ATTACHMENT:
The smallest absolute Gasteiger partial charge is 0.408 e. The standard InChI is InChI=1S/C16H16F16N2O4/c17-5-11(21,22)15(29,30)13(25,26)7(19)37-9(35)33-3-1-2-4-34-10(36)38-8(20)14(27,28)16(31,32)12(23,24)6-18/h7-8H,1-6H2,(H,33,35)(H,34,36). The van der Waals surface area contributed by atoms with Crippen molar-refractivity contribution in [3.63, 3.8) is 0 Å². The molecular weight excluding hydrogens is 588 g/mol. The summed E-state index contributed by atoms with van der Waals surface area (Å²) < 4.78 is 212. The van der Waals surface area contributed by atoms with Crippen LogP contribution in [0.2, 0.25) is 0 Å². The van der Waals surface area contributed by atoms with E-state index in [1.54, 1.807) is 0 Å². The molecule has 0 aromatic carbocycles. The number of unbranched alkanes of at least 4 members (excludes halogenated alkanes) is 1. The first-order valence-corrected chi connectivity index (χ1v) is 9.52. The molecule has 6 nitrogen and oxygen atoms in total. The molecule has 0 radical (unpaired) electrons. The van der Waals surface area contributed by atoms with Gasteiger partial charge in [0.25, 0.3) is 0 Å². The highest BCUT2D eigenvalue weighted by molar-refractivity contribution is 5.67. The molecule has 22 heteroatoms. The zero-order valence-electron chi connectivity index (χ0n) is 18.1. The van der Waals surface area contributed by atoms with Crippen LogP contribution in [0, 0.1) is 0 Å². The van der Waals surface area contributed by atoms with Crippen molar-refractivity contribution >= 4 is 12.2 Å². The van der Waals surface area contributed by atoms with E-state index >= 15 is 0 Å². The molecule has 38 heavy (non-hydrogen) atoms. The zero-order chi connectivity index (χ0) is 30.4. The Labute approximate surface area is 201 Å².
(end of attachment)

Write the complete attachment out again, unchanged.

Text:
The smallest absolute Gasteiger partial charge is 0.408 e. The standard InChI is InChI=1S/C16H16F16N2O4/c17-5-11(21,22)15(29,30)13(25,26)7(19)37-9(35)33-3-1-2-4-34-10(36)38-8(20)14(27,28)16(31,32)12(23,24)6-18/h7-8H,1-6H2,(H,33,35)(H,34,36). The van der Waals surface area contributed by atoms with Crippen molar-refractivity contribution in [3.63, 3.8) is 0 Å². The molecular weight excluding hydrogens is 588 g/mol. The summed E-state index contributed by atoms with van der Waals surface area (Å²) < 4.78 is 212. The van der Waals surface area contributed by atoms with Crippen LogP contribution in [0.2, 0.25) is 0 Å². The van der Waals surface area contributed by atoms with E-state index in [1.54, 1.807) is 0 Å². The molecule has 0 aromatic carbocycles. The number of unbranched alkanes of at least 4 members (excludes halogenated alkanes) is 1. The first-order valence-corrected chi connectivity index (χ1v) is 9.52. The molecule has 6 nitrogen and oxygen atoms in total. The molecule has 0 radical (unpaired) electrons. The van der Waals surface area contributed by atoms with Gasteiger partial charge in [0.25, 0.3) is 0 Å². The highest BCUT2D eigenvalue weighted by molar-refractivity contribution is 5.67. The molecule has 22 heteroatoms. The zero-order valence-electron chi connectivity index (χ0n) is 18.1. The van der Waals surface area contributed by atoms with Crippen LogP contribution in [0, 0.1) is 0 Å². The van der Waals surface area contributed by atoms with Crippen molar-refractivity contribution >= 4 is 12.2 Å². The van der Waals surface area contributed by atoms with E-state index >= 15 is 0 Å². The molecule has 38 heavy (non-hydrogen) atoms. The zero-order chi connectivity index (χ0) is 30.4. The Labute approximate surface area is 201 Å².